I like to play the protagonist as someone who is deeply interested in the world. If there are shitheads out there, I want to know what kind of shitheads. If my character was one of those shitheads, as well, I want to know how deeply. That way, I’m better armed to right wrongs and fight wrongdoers. Disco Elysium, in all its thoroughness, is great at making sure that information doesn’t go to waste. Dialogue unlocks and changes accordingly. Skill checks get eight or nine percent extra likelihood of succeeding.
But when they fail… they fail spectacularly. Very early in the game you discover you’ve run up a bill at the hostel where you’re staying. I had about a 50/50 chance of walking away smoothly without paying or drawing attention. I failed. Except I had failed at being “smooth.” The consequence was that the protagonist flipped out and leaped for the door — giving the concierge the double birds on the way to the ground.
I tripped and lost one hit point. Except I also spec’d my character for empathy and reflexes, not physical strength. I only had one hit point. Then I died. I was so bad at exiting an awkward social situation that I literally fell down and died.
Piecing Things Together
Earlier, I turned on a ceiling fan light while I had a hangover… and died. Later on, I tried to jump five feet off a balcony, but failed a check that caused me to chicken out at the last second. That one did not kill me. But the heart palpitations from sudden vertigo did deal damage. So I tried the jump again in my underwear. My unflattering pants had a minus one to “Savoir Faire,” you see, and leaping off the building in my tighty-whities made me just cool enough to make the gap.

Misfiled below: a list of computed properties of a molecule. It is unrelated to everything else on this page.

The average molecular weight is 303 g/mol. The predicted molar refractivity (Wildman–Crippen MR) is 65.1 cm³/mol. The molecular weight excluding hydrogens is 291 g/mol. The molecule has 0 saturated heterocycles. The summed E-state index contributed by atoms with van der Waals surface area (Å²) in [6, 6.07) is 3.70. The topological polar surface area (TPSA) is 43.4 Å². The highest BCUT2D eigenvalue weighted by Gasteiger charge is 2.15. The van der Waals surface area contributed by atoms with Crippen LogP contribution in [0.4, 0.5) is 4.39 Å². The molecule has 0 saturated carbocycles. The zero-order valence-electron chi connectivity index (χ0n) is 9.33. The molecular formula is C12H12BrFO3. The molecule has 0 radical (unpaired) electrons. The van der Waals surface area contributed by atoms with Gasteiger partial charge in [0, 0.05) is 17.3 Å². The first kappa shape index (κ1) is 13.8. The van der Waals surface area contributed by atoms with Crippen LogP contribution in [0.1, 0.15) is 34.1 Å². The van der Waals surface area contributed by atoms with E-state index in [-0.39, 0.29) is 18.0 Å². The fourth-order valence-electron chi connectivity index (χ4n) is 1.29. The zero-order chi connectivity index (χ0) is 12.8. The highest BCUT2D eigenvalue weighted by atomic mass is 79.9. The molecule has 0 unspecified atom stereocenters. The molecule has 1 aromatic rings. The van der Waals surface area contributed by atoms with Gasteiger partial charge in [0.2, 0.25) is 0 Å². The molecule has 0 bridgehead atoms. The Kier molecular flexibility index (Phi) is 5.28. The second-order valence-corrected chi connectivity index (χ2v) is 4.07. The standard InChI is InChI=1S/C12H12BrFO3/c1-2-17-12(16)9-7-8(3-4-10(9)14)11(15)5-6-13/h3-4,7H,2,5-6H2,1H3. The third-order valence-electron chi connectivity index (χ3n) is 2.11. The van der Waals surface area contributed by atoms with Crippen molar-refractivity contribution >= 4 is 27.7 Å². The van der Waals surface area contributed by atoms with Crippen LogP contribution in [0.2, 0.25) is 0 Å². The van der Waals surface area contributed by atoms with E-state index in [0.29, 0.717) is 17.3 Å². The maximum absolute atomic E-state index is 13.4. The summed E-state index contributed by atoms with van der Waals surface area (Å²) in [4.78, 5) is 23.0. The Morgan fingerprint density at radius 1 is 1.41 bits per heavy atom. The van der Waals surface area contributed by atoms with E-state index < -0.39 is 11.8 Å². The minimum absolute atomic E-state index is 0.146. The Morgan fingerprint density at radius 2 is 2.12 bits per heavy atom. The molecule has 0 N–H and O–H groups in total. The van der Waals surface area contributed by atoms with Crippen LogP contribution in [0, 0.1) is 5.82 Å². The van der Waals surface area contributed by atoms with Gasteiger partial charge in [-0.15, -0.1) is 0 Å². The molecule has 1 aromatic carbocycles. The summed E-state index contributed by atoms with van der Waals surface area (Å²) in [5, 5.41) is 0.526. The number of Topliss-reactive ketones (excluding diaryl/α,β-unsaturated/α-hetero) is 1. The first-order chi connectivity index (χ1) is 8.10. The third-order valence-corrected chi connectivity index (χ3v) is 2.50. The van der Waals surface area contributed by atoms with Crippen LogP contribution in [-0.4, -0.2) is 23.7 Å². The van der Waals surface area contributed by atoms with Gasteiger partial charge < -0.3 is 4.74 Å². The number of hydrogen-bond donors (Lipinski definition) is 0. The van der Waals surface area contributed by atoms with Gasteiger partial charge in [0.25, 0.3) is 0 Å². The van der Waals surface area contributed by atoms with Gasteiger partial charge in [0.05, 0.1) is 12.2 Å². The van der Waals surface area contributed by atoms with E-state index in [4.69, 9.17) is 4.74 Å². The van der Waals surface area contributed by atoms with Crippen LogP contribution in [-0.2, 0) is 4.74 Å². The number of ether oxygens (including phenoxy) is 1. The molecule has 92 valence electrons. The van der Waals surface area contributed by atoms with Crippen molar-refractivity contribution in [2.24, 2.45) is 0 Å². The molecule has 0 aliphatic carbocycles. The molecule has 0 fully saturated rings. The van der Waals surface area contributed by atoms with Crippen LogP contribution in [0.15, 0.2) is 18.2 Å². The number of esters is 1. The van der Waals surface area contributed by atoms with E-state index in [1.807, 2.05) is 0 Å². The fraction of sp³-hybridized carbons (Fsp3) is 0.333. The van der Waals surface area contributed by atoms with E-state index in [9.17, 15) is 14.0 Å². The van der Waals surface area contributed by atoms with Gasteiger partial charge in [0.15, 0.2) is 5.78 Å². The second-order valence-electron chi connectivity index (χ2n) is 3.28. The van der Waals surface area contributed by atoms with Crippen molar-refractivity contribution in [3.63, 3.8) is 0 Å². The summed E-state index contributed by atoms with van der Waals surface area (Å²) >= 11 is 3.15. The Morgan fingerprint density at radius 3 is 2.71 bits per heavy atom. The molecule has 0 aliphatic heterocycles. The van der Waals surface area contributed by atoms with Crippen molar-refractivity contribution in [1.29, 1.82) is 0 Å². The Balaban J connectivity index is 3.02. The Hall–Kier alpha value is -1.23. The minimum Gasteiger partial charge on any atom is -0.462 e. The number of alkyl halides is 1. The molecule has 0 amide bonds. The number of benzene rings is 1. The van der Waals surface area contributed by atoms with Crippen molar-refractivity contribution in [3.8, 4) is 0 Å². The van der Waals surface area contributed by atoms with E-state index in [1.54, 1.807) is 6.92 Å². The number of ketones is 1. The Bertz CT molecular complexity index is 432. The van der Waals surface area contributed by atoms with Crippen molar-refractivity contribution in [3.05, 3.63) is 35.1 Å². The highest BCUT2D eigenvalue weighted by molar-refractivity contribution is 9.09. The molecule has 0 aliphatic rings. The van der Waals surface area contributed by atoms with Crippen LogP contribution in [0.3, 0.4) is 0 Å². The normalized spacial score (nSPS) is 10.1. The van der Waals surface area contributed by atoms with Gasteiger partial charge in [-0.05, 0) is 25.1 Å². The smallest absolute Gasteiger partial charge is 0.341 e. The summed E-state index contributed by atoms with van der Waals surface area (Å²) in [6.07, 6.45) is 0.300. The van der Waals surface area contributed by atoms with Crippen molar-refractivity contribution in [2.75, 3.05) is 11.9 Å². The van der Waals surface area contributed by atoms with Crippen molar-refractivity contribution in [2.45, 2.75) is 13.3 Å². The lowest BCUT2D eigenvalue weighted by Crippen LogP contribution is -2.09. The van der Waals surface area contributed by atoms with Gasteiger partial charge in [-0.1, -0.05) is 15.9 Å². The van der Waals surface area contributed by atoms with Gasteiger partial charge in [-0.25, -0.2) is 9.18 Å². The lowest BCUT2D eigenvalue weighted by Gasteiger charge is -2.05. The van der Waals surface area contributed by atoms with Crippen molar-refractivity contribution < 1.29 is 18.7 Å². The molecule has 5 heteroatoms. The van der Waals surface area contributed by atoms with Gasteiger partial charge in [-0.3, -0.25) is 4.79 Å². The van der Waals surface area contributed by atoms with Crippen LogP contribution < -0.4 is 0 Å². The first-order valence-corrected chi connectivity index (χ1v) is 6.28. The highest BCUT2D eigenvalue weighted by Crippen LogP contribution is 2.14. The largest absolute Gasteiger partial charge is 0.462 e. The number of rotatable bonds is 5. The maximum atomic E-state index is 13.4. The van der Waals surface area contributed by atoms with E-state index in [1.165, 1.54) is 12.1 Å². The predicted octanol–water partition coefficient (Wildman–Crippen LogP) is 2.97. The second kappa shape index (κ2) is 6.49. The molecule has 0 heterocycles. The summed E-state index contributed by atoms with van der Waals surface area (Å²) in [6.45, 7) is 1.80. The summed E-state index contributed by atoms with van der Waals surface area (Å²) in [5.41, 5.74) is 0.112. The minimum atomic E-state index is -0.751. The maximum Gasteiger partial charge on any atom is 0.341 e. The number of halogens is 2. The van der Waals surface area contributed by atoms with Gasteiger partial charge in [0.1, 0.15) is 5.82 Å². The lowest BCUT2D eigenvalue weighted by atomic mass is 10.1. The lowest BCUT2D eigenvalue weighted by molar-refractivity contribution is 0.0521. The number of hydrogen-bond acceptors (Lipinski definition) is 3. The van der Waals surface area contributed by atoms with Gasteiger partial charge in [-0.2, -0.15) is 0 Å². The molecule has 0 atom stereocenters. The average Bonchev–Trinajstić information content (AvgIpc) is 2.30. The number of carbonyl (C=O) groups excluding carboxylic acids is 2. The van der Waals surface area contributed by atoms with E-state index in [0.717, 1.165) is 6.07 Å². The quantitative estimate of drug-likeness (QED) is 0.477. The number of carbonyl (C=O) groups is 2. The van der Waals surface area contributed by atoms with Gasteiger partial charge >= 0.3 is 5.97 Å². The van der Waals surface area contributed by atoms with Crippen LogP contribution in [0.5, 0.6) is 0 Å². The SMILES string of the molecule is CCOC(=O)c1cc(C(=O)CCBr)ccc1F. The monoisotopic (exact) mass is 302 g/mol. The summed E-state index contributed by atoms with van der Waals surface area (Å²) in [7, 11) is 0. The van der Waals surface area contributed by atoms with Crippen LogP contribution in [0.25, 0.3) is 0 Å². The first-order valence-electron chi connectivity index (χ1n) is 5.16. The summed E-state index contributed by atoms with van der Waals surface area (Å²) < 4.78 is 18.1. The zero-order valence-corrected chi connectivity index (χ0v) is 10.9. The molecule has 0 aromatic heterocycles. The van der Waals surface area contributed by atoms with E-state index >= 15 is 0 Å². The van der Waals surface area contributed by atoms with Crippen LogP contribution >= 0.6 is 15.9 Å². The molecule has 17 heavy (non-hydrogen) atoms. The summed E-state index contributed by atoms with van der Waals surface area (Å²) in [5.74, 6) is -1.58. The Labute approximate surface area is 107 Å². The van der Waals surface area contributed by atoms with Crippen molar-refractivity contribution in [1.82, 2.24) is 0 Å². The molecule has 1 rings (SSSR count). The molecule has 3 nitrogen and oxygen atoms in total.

I also like to play Disco Elysium as someone who wants to know about his past. The detective does not get to just wipe his hard drive with vodka and start all over again. That means I’m constantly asking people basic questions about him and his world (e.g. how old he is, the name of the planet everyone lives on). To everyone the detective meets, he is the stupidest man in the world — a true brain genius running mental calculations before their very eyes to literally remember what money is.
The unexpected slapstick shows Disco Elysium doesn’t put its wryness on a pedestal, too. It pokes fun at its damaged copper. Even as the deep, deep dialogue rabbit holes show just how damaged this slice of the world is. The blend makes me believe the game has teeth, but isn’t exactly mean. A drug-addled child, throwing rocks at a corpse, shows that this is a post-war world with very real consequences for the poor and disenfranchised. Just as a young woman who makes custom dice for tabletop RPGs shows those same kinds of people just doing their best.
My “best” in Disco Elysium usually means making a horse’s ass of myself. Or dying because I kicked a furnace. Or both. Or being insulted by my own subconscious. This game whips ass, is what I’m saying.